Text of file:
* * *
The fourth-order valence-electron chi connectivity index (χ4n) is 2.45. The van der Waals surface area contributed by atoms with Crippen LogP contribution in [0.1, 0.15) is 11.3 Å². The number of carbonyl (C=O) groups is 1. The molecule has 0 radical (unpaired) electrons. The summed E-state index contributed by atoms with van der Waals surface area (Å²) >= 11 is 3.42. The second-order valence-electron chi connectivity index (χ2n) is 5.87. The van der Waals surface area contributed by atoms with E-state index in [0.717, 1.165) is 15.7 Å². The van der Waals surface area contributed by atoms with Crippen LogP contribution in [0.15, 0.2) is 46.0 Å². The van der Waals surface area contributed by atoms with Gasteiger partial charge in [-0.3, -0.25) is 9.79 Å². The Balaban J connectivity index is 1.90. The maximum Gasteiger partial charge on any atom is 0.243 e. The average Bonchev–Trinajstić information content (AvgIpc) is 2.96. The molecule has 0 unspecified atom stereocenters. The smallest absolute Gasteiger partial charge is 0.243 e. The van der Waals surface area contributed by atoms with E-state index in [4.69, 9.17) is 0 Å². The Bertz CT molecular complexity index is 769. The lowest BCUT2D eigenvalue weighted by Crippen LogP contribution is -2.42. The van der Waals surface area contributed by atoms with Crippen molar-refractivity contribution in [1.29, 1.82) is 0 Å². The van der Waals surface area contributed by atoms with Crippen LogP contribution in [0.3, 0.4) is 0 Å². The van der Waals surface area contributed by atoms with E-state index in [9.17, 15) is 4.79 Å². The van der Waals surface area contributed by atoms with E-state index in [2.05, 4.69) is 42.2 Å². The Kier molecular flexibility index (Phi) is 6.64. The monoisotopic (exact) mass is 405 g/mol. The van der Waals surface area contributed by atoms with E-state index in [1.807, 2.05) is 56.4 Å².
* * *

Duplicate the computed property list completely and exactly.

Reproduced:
The fourth-order valence-electron chi connectivity index (χ4n) is 2.45. The van der Waals surface area contributed by atoms with Crippen LogP contribution in [0.1, 0.15) is 11.3 Å². The number of carbonyl (C=O) groups is 1. The molecule has 0 radical (unpaired) electrons. The summed E-state index contributed by atoms with van der Waals surface area (Å²) >= 11 is 3.42. The second-order valence-electron chi connectivity index (χ2n) is 5.87. The van der Waals surface area contributed by atoms with E-state index in [0.717, 1.165) is 15.7 Å². The van der Waals surface area contributed by atoms with Crippen LogP contribution in [0.15, 0.2) is 46.0 Å². The van der Waals surface area contributed by atoms with Gasteiger partial charge in [-0.3, -0.25) is 9.79 Å². The Balaban J connectivity index is 1.90. The maximum Gasteiger partial charge on any atom is 0.243 e. The average Bonchev–Trinajstić information content (AvgIpc) is 2.96. The molecule has 0 unspecified atom stereocenters. The smallest absolute Gasteiger partial charge is 0.243 e. The van der Waals surface area contributed by atoms with E-state index in [4.69, 9.17) is 0 Å². The Bertz CT molecular complexity index is 769. The lowest BCUT2D eigenvalue weighted by Crippen LogP contribution is -2.42. The van der Waals surface area contributed by atoms with Crippen molar-refractivity contribution in [1.29, 1.82) is 0 Å². The van der Waals surface area contributed by atoms with Crippen LogP contribution in [0.3, 0.4) is 0 Å². The van der Waals surface area contributed by atoms with E-state index in [9.17, 15) is 4.79 Å². The van der Waals surface area contributed by atoms with E-state index in [2.05, 4.69) is 42.2 Å². The Kier molecular flexibility index (Phi) is 6.64. The monoisotopic (exact) mass is 405 g/mol. The van der Waals surface area contributed by atoms with E-state index in [1.807, 2.05) is 56.4 Å².